Social engineering on rise as vulnerabilities decline: Microsoft

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Social engineering on rise as vulnerabilities decline: Microsoft

Deceptive downloads danger.

Social engineering threats like Trojan Horse malware are on the increase as exploitable vulnerabilities in software decline, according to Microsoft's latest security report [PDF].

In the last six months of 2013, infection telemetry data sent by Microsoft antimalware products showed that consumers are more than twice as likely to encounter malware than better protected enterprise users.

Microsoft gives itself a pat on the back in the report, claiming that its Computer Security Science team's research showed a 70 percent drop in remotely exploitable vulnerabilities in its software between 2010 and 2013, even though the number of zero-day holes rose last year.

Despite fewer remote exploits, the number of computers that had to be "disinfected" more than tripled in the last quarter of 2013 as deceptive and ransomware downloads rose.

Such downloads were the top threat in 95 per cent of the 110 countries and regions studied in the Microsoft Security Intelligence report, as attackers bundled malware into seemingly innocuous content such as music files, games and other software.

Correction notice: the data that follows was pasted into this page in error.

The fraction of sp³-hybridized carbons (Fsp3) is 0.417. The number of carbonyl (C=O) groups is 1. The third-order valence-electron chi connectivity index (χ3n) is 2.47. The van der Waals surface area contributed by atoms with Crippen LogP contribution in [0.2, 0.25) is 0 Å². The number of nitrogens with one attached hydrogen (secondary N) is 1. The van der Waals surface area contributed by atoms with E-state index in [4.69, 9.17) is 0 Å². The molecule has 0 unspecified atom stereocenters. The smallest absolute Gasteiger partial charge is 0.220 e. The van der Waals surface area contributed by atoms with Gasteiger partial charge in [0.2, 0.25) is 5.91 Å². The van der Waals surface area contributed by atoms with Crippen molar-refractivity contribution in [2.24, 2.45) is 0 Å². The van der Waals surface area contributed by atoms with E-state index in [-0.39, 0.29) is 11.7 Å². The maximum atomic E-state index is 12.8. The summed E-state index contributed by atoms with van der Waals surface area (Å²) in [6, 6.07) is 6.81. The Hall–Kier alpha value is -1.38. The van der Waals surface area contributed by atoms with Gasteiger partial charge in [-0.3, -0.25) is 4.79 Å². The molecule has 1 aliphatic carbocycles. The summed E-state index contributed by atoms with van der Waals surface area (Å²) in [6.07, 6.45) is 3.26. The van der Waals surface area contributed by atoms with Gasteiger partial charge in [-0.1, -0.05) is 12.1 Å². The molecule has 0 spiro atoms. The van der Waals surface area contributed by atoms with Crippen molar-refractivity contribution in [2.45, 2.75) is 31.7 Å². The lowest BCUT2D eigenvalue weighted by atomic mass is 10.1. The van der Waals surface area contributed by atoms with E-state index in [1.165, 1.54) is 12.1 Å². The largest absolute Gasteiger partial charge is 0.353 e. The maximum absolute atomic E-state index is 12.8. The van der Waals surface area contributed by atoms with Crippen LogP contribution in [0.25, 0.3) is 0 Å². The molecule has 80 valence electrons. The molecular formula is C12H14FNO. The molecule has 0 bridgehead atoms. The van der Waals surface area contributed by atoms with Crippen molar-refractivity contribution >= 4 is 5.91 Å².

The most common category of malware that Microsoft's security team saw in the last quarter of 2013 was Trojan downloads and droppers like Win32/Rotbrow, along with miscellaneous Trojan Horses such as Win32/Obfuscator.

Rogue security software or scareware is also a problem, with users being tricked into downloading programs to remove non-existent threats and in doing so infecting their computers with malware.

Ransomware such as Reveton and CryptoLocker that locks users out of their computers until they pay the blackmailing attacker to unlock it also earns a mention in the Security Intelligence Report, targeting users in not just wealthier English-speaking countries but also Russia and Asia.

According to Microsoft data, the ransomware threat increased by 45 per cent globally in 2013, as attackers found it an easy way to "make a quick buck."

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